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Dog program helps inmate thrive after incarceration

Dog program helps inmate thrive after incarceration

NORMAN, Okla. -- It’s so easy to be trapped in a season and miss the light on the horizon. Angelina Cicone said, “It’s easy to get lost in tomorrow and upset with yourself about yesterday. But the dogs just keep you in today.” 

Today -- Angelina Cicone is a professional dog trainer. “I never would have thought I would be doing what I love to do.” She said. Her success here was built from life’s greatest disappointments. 

Angelina says unspeakable childhood trauma lead her down a destructive path of crime and drug abuse. In 2013, she was convicted and incarcerated at Mabel Bassett Correctional Center. 

According to Cicone, “As soon as I got there, I noticed the dog program and I wanted to be a part of that.” 

Mabel Bassett pairs unwanted and abused animals with inmates. The animals go through a rigorous training program and are eventually used as therapy and service animals. “Three dogs I worked with are active service dogs. Two PTSD dogs and a seizure dog,” Cicone said.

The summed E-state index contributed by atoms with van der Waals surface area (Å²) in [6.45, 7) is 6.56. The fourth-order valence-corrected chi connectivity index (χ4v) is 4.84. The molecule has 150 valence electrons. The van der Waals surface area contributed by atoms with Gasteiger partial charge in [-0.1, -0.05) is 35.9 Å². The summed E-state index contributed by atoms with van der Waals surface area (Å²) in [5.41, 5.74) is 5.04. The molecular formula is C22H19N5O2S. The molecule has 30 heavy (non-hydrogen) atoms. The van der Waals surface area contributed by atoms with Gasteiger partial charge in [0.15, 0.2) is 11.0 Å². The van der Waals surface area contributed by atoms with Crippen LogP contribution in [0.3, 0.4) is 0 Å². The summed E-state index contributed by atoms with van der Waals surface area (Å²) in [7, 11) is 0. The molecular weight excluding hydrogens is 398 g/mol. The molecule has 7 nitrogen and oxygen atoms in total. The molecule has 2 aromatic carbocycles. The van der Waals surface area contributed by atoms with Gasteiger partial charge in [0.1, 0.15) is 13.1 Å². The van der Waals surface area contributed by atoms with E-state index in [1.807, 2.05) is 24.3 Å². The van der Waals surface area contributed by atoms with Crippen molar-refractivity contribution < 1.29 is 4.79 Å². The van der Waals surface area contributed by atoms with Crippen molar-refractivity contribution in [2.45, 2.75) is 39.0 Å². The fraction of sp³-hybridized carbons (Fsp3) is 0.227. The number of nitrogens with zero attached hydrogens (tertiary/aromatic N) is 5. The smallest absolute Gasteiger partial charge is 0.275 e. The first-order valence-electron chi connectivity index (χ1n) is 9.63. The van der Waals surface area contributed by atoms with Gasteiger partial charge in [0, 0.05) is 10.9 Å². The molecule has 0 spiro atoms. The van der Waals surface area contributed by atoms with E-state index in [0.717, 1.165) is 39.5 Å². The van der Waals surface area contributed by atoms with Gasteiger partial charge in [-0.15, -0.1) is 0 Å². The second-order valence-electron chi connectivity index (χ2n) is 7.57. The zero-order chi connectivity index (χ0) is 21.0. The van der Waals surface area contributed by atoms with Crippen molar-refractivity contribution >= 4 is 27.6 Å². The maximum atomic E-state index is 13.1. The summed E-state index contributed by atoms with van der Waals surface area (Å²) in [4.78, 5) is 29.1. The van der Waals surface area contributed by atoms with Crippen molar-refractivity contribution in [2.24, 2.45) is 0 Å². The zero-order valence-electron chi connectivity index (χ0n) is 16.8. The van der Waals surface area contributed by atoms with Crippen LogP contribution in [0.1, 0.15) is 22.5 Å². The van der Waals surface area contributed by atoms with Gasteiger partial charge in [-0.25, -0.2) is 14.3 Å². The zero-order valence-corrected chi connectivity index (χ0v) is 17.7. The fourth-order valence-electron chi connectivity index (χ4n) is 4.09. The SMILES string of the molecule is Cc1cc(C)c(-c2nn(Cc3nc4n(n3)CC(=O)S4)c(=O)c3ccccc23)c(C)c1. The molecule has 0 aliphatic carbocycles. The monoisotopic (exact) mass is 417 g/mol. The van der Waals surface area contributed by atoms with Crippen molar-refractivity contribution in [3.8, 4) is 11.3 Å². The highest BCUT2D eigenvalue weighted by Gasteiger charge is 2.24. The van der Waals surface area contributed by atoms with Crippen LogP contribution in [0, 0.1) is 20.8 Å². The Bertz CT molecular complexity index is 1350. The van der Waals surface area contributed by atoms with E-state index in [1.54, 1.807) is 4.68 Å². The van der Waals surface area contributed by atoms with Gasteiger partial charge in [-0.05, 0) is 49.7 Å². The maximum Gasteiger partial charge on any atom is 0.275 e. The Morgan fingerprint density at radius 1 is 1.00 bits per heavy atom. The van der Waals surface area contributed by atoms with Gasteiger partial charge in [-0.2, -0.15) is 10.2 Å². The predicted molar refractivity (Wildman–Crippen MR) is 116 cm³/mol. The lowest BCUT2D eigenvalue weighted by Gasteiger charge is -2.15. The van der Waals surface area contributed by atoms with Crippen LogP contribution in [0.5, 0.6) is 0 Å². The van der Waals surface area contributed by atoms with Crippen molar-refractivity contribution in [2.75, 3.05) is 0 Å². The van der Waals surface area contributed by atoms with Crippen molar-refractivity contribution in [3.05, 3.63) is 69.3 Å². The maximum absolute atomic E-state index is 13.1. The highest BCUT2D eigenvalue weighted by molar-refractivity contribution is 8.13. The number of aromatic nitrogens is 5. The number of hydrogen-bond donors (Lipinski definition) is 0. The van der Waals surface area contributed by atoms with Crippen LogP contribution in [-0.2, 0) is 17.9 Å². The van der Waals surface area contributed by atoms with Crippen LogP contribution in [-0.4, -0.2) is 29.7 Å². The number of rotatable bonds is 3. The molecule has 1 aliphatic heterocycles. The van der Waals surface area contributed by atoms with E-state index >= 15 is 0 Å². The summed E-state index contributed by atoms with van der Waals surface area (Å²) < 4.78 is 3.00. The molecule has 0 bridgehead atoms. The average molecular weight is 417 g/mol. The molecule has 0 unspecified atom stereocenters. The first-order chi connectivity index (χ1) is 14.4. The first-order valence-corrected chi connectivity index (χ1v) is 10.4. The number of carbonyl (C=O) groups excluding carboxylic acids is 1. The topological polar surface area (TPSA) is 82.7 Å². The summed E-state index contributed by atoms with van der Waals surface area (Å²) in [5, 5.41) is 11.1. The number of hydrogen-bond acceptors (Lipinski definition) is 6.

Veterinarian John Otto is an advocate for the “Friends For Folks” program and recommended Angelina for her new position at OK Canine Corral in Norman. He said, “This program helps everybody. And Angelina is an example of that. She sound be very proud of herself.” 

Angelina Cicone is now a champion for the woman at Mabel Bassett. She visits and sends encouraging messages as often as possible. “It’s a hard place. A lot of people get lost in there,“ She said, “I’m grateful for that and grateful it gave me a skill to do what I love. I tell them what God has done in my life and it’s been an amazing journey.” 

For the first time, she’s living with anticipation, rather than regret. “Forward is definitely more important, definitely.” She said. 



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